Furman, enlisting his mother Ellen Brown Furman, who had practiced law for years in Philadelphia, to work on the screenplay, enlivens Mazur’s meticulous five-year investigation with panache that may outflank even the decadent figures Mazur aims to bring to justice. Taking in the lush surroundings, whether it’s the harsh neon of a seedy strip club or the jungle environs of a voodoo priest assigned to vet Musella spiritually before meeting with drug lords, the filmmaker often gives the same sense of being in too deep as his lead character experiences, offering up a compelling study of a man struggling to balance his dual identity while providing the space for a formidable cast that includes Bryan Cranston as Mazur, John Leguizamo as Mazur’s wild card partner Emir Abreu, Amy Ryan as his boss Bonni Tischler, Diane Kruger as the agent Kathy Ertz who goes undercover as his wife, Yul Vasquez as the flamboyant Escobar lieutenant Javier Ospina and Benjamin Bratt as the charming cocaine dealer Roberto Alcaino, to make the tete-a-tetes fiery well before the gunfights start.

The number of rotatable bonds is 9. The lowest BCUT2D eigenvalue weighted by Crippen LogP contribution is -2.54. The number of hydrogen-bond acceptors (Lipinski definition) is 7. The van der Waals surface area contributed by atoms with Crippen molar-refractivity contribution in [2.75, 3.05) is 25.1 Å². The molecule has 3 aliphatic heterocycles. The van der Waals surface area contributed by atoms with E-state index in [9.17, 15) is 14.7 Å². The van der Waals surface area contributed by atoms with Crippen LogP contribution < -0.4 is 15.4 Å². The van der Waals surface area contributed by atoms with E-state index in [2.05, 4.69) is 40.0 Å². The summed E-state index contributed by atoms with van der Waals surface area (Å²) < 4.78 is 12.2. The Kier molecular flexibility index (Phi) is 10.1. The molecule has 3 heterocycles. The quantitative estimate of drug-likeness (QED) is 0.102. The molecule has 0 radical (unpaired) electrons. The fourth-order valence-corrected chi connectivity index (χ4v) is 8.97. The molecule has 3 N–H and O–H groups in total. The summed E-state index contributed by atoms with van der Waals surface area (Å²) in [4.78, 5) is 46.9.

On the eve of the film hitting theaters, Furman spoke about all the care and craft he puts into his work to make it worthwhile for audiences, how he got interested in Robert Mazur’s exploits and the challenges of making the kinds of high-quality, middle-class movies that studios are currently shying away from.
How did you get interested in Robert Mazur?